The Royal Academy of the Language defines plagiarism as the action of “to substantially copy other people’s works, giving them as their own”. On a day-to-day basis, it is the professionals of formal education who most frequently have to deal with this kind of ploy.
Even if there are powerful payment tools that allow detecting plagiarism by comparing them with databases with thousands of documents not freely available on the Internet, it is not the type of software that the average educator can usually afford, due to its cost.
And even less, any user who only needs this functionality in a specific way. For them, we have compiled some of the main free online tools dedicated to plagiarism detection.
Let’s start with a simple tool: Quetext. Cleaner interface than most of its rivals, offers little or no choice to the user (we can only copy and paste the text to be analyzed) and click on ‘Check plagiarism’.
Yes indeed: from what we have been able to verify, it is fast and accurate, and offers us a list of URLs with matches accompanied by the percentage of plagiarized text.
The only ‘extra’ it offers us is un wizard to cite the original source with the proper format, in case we were verifying any unattributed citation of an academic work.
Dupli Checker is a free tool that does not even require user registration. As soon as we explore, we will discover that this website houses a multitude of web positioning and text analysis tools, but Its main functionality and the first that we will find when we open the web, is that of plagiarism detection.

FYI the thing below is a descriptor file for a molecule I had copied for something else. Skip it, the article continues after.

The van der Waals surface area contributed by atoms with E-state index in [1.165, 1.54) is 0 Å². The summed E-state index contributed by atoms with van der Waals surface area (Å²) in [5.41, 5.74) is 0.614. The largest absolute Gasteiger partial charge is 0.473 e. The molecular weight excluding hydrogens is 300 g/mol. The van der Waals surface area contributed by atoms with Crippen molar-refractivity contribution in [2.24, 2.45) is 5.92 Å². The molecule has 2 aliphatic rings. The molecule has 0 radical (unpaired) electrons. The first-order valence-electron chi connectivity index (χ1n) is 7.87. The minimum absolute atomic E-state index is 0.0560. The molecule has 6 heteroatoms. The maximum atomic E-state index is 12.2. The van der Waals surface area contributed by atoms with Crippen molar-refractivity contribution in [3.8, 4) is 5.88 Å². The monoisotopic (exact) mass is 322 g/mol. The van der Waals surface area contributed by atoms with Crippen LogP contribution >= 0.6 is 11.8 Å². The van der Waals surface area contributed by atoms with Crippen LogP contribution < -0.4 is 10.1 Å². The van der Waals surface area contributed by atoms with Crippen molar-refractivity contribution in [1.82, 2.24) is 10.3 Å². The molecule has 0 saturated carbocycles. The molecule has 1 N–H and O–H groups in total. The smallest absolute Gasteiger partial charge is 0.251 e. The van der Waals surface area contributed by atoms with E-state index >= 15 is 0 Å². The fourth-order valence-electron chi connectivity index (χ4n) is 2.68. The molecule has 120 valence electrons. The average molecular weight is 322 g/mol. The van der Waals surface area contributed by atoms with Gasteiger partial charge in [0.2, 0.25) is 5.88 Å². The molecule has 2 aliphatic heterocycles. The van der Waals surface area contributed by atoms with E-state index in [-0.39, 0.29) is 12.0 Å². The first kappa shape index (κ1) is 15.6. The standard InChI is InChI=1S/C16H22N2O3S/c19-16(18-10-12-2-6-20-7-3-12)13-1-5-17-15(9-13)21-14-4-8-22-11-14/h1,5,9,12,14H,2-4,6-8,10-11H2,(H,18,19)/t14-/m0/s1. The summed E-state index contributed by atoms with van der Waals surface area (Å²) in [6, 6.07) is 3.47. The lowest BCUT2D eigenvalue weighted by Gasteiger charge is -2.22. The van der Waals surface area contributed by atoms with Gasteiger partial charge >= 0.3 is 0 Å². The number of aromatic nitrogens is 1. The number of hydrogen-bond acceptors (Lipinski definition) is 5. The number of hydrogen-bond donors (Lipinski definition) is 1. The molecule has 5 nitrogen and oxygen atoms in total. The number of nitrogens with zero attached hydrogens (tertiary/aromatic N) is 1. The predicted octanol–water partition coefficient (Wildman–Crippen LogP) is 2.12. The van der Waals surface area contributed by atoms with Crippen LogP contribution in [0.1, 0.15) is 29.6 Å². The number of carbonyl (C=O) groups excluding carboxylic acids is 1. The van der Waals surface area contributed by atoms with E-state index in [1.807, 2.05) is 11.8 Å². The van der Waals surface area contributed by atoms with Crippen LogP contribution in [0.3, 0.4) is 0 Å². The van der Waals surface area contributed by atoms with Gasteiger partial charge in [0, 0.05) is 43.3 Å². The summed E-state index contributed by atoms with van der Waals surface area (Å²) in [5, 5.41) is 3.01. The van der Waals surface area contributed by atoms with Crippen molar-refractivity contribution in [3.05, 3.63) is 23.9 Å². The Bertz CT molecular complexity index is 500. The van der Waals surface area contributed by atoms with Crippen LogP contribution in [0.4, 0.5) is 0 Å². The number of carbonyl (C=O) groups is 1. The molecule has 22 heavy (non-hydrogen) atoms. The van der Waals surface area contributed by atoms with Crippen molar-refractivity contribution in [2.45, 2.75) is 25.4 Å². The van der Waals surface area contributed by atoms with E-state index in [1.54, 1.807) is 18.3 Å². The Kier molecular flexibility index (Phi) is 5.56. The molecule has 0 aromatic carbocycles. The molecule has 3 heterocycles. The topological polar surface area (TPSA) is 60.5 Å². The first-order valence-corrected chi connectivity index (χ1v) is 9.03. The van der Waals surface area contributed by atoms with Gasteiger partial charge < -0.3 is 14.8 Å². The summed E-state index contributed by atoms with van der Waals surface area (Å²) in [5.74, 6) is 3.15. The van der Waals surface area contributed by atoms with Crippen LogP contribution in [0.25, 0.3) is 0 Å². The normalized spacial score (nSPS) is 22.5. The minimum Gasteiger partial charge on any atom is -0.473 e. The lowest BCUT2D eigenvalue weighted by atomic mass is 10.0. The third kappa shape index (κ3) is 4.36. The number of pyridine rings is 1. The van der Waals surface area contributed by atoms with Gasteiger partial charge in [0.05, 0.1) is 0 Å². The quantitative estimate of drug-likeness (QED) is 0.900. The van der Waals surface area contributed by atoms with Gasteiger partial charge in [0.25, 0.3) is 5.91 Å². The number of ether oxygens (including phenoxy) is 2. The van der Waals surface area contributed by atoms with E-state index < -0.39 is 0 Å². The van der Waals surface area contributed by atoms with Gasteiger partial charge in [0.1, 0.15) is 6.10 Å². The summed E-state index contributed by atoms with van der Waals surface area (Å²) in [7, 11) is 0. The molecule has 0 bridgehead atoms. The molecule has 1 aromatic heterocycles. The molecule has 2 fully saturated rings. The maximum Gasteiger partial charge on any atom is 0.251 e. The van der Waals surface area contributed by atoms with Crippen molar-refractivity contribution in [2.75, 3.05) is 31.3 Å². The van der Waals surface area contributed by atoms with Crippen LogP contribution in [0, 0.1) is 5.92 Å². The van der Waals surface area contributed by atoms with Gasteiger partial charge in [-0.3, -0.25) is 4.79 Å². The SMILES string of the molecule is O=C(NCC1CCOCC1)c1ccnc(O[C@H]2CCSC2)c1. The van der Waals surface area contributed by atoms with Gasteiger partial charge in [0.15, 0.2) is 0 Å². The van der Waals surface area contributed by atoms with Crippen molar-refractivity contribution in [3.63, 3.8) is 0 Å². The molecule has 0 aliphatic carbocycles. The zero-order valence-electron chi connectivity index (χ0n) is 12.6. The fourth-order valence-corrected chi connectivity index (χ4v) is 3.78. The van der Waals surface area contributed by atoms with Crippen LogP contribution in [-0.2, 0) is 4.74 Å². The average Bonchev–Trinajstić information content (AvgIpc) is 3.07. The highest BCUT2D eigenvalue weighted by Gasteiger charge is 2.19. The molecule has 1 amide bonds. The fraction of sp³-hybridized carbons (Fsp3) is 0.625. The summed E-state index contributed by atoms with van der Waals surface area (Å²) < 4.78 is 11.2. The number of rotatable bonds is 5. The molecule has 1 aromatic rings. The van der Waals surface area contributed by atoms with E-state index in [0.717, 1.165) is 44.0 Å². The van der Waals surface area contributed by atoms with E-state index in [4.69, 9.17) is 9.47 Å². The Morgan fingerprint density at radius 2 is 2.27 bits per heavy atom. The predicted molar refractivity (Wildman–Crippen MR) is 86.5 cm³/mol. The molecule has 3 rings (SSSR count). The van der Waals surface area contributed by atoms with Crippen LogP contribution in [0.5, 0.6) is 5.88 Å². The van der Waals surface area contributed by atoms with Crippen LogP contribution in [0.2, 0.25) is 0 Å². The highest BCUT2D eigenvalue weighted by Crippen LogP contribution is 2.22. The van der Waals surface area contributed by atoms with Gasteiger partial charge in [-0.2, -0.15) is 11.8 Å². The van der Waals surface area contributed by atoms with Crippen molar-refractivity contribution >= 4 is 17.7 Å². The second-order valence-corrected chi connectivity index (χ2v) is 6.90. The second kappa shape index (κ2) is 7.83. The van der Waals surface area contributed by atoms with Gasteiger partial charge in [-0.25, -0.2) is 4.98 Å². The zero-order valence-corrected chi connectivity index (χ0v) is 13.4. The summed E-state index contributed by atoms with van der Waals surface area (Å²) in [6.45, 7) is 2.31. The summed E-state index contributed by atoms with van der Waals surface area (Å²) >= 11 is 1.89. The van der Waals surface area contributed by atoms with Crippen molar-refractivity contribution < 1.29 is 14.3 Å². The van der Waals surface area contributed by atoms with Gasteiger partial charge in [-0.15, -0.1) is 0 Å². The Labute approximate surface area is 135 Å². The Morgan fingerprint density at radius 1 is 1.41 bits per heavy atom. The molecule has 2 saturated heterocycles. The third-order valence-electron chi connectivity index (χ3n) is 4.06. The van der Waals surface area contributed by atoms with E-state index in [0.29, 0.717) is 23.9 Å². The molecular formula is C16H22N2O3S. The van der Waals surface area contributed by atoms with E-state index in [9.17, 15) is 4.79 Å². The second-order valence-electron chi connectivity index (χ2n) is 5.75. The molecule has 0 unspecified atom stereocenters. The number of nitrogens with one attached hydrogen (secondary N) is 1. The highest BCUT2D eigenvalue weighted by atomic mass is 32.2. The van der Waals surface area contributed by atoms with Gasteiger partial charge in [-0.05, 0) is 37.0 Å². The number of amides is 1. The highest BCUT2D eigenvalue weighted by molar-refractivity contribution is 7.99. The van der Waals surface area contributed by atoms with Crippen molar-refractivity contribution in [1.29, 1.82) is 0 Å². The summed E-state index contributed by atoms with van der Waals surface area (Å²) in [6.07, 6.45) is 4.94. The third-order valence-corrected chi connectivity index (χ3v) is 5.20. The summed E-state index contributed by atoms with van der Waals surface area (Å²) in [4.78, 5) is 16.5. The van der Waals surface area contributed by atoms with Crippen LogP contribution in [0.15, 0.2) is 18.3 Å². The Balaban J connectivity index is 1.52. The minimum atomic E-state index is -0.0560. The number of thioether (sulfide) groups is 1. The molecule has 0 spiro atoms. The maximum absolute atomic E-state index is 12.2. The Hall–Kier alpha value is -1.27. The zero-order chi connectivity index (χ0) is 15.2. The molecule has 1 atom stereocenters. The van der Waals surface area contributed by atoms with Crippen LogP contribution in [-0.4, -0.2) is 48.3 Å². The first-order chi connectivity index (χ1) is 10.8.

Dupli Checker will turn to Google and Bing to search for texts that match the one entered and present you with the links and the corresponding match percentages.
Partially translated into Spanish, once the possible sources of the text have been found, it will offer us several options, including ‘Compare text’ (opening the original web within a frame, with the affected text highlighted in color) and ‘Make it Unique ‘ (a function dedicated rather to plagiarists who seek to cure themselves in health and try to make the percentage of text detected as plagiarism as low as possible).
Plagiarism is another of the free tools commonly used for spot checks. In principle it provides a limit of 2,000 characters per scan and it only looks for matches using Bing technology, but if we register on the web (for free) the character limitation disappears and the possibilities of its search engine are expanded thanks to the use of Google technology (Also search Google Scholar and Google Books).
Like the previous one, it offers the options of copying and pasting text, entering a URL or uploading the file containing the text to be analyzed (in 12 different formats). What’s more, It has applications for Android mobiles and for Windows computers, in addition to a version as a complement to the Moodle e-learning manager, which makes life easier for teachers.
The Copyleaks website promises the user “detect plagiarism, paraphrased content and similarities between texts using algorithms of artificial intelligence in more than 100 languages ”.
Although it is not free, yes offers a somewhat limited plan for free that restricts the number of words and analyzable pages, in addition to not allowing access to several of its extra functions (integration with Moodle and office software, downloading of reports, etc.).
Its ‘text scan’ tool is more comprehensive than most of its free rivals– Allows you to search both the Internet and Copyleaks’ own databases (or both), and exclude items such as explicit citations, headlines, and tables of contents from text checking.
PlagScan is a paid tool that, however, offers a free trial That may be more than enough for a quick check. Like other websites, it offers a compilation of matching results on Internet pages, having been one of the most exhaustive of the proven tools.
In exchange for a free registration, tIt also gives us the option to generate a report on each search. However, at least in the trial version, we have detected a notable discrepancy between the results of the web and those of the generated report.
Image | Maik meid